The setting may be modest and intimate (one man on a mostly bare stage), but the storytelling and characterisations in Thunderstruck are larger than life.
Written and performed by David Colvin, Thunderstruck tells the coming of age story about a schoolboy who learns the bagpipes, his team’s rise through the ranks in the world of competitions and his encounter with Gordon Duncan, the man who change the world of traditional bagpiping when he used the instrument to play AC/DC’s Thunderstruck.
For anyone who isn’t of Scottish heritage (or those of us who only learned the recorder during our schooling years), this is a fascinating insight into Scotland’s iconic musical instrument, what it represents to them culturally and to some personally.
Thunderstruck is thematically rich – pursuing an unpopular passion, challenging traditions, and brief moments having lasting impacts – with a rollercoaster of emotions, from the joyous moments of winning a bagpiping competition to the heartbreakingly devastating bullying done to David just moments later.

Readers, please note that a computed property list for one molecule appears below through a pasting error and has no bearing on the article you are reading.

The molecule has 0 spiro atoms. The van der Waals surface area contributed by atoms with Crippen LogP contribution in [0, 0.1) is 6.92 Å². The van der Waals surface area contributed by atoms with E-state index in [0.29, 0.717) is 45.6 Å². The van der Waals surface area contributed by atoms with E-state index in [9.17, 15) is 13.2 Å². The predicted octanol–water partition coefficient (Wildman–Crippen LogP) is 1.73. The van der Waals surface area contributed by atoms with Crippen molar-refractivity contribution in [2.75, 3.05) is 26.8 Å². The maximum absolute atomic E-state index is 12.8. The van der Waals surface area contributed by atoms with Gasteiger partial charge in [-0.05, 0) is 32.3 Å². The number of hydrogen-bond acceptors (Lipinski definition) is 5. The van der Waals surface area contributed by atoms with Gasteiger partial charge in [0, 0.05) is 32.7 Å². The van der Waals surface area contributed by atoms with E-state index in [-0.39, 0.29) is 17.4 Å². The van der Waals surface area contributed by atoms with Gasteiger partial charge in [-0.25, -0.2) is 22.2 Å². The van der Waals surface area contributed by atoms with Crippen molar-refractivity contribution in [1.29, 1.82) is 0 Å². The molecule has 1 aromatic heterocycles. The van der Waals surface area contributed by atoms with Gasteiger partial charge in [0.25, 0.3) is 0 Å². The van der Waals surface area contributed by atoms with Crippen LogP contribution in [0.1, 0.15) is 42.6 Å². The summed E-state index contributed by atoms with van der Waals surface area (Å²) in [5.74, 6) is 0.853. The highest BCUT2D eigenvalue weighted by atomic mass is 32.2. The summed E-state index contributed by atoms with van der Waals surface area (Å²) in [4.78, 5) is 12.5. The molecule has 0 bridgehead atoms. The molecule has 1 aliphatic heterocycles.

It may be worth your while to take along a tissue or two.
The talented Colvin carries and embodies the emotional weight of the story with aplomb; he is such an intensely engaging storyteller, and his ability to quickly switch between characters during lightning fast conversations without causing confusion is impressive to watch.